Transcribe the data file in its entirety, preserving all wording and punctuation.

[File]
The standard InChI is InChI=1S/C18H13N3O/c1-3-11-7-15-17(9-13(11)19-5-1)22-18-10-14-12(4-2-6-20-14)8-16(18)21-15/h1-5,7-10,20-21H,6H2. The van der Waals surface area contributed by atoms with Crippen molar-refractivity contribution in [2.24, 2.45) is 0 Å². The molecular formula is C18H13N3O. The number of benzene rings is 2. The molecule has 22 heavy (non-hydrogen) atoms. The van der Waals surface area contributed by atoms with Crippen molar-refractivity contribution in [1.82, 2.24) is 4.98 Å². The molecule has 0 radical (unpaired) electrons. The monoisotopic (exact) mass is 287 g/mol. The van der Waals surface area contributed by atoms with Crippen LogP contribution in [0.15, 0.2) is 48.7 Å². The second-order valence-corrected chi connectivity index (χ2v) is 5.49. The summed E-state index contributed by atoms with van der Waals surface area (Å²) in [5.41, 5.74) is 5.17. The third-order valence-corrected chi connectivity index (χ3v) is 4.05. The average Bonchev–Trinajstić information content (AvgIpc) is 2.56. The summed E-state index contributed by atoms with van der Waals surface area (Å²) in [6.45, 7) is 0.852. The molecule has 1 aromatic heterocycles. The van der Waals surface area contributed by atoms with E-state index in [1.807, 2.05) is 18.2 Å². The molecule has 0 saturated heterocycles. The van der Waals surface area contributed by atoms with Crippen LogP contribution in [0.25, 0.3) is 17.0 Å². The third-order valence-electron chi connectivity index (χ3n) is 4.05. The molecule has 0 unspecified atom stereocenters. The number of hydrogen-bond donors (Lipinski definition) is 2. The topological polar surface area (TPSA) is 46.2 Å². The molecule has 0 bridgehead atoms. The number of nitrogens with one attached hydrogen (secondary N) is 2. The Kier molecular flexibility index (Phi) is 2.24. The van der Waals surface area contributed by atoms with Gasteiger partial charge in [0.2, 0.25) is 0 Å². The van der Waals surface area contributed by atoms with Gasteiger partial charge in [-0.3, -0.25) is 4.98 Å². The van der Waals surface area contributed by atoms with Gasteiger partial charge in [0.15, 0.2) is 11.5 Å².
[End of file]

The standard InChI is InChI=1S/C18H13N3O/c1-3-11-7-15-17(9-13(11)19-5-1)22-18-10-14-12(4-2-6-20-14)8-16(18)21-15/h1-5,7-10,20-21H,6H2. The van der Waals surface area contributed by atoms with Crippen molar-refractivity contribution in [2.24, 2.45) is 0 Å². The molecular formula is C18H13N3O. The number of benzene rings is 2. The molecule has 22 heavy (non-hydrogen) atoms. The van der Waals surface area contributed by atoms with Crippen molar-refractivity contribution in [1.82, 2.24) is 4.98 Å². The molecule has 0 radical (unpaired) electrons. The monoisotopic (exact) mass is 287 g/mol. The van der Waals surface area contributed by atoms with Crippen LogP contribution in [0.15, 0.2) is 48.7 Å². The second-order valence-corrected chi connectivity index (χ2v) is 5.49. The summed E-state index contributed by atoms with van der Waals surface area (Å²) in [5.41, 5.74) is 5.17. The third-order valence-corrected chi connectivity index (χ3v) is 4.05. The average Bonchev–Trinajstić information content (AvgIpc) is 2.56. The summed E-state index contributed by atoms with van der Waals surface area (Å²) in [6.45, 7) is 0.852. The molecule has 1 aromatic heterocycles. The van der Waals surface area contributed by atoms with E-state index in [1.807, 2.05) is 18.2 Å². The molecule has 0 saturated heterocycles. The van der Waals surface area contributed by atoms with Crippen LogP contribution in [0.25, 0.3) is 17.0 Å². The third-order valence-electron chi connectivity index (χ3n) is 4.05. The molecule has 0 unspecified atom stereocenters. The number of hydrogen-bond donors (Lipinski definition) is 2. The topological polar surface area (TPSA) is 46.2 Å². The molecule has 0 bridgehead atoms. The number of nitrogens with one attached hydrogen (secondary N) is 2. The Kier molecular flexibility index (Phi) is 2.24. The van der Waals surface area contributed by atoms with Gasteiger partial charge in [0.2, 0.25) is 0 Å². The van der Waals surface area contributed by atoms with Gasteiger partial charge in [-0.3, -0.25) is 4.98 Å². The van der Waals surface area contributed by atoms with Gasteiger partial charge in [0.15, 0.2) is 11.5 Å².